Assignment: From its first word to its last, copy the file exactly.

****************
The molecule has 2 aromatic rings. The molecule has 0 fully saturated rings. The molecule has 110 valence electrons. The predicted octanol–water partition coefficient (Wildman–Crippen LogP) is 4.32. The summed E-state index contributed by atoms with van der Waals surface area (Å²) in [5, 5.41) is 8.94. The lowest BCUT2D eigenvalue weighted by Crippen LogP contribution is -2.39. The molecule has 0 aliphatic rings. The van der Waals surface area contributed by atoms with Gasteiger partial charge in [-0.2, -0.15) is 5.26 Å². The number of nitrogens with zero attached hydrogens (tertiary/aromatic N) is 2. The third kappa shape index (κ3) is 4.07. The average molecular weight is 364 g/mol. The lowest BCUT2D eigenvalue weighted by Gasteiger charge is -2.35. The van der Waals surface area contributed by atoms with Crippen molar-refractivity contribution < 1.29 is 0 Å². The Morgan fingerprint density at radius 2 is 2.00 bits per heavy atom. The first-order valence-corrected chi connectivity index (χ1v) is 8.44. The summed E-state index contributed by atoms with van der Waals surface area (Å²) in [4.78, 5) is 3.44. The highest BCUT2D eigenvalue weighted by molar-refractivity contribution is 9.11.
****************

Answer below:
The molecule has 2 aromatic rings. The molecule has 0 fully saturated rings. The molecule has 110 valence electrons. The predicted octanol–water partition coefficient (Wildman–Crippen LogP) is 4.32. The summed E-state index contributed by atoms with van der Waals surface area (Å²) in [5, 5.41) is 8.94. The lowest BCUT2D eigenvalue weighted by Crippen LogP contribution is -2.39. The molecule has 0 aliphatic rings. The van der Waals surface area contributed by atoms with Gasteiger partial charge in [-0.2, -0.15) is 5.26 Å². The number of nitrogens with zero attached hydrogens (tertiary/aromatic N) is 2. The third kappa shape index (κ3) is 4.07. The average molecular weight is 364 g/mol. The lowest BCUT2D eigenvalue weighted by Gasteiger charge is -2.35. The van der Waals surface area contributed by atoms with Crippen molar-refractivity contribution < 1.29 is 0 Å². The Morgan fingerprint density at radius 2 is 2.00 bits per heavy atom. The first-order valence-corrected chi connectivity index (χ1v) is 8.44. The summed E-state index contributed by atoms with van der Waals surface area (Å²) in [4.78, 5) is 3.44. The highest BCUT2D eigenvalue weighted by molar-refractivity contribution is 9.11.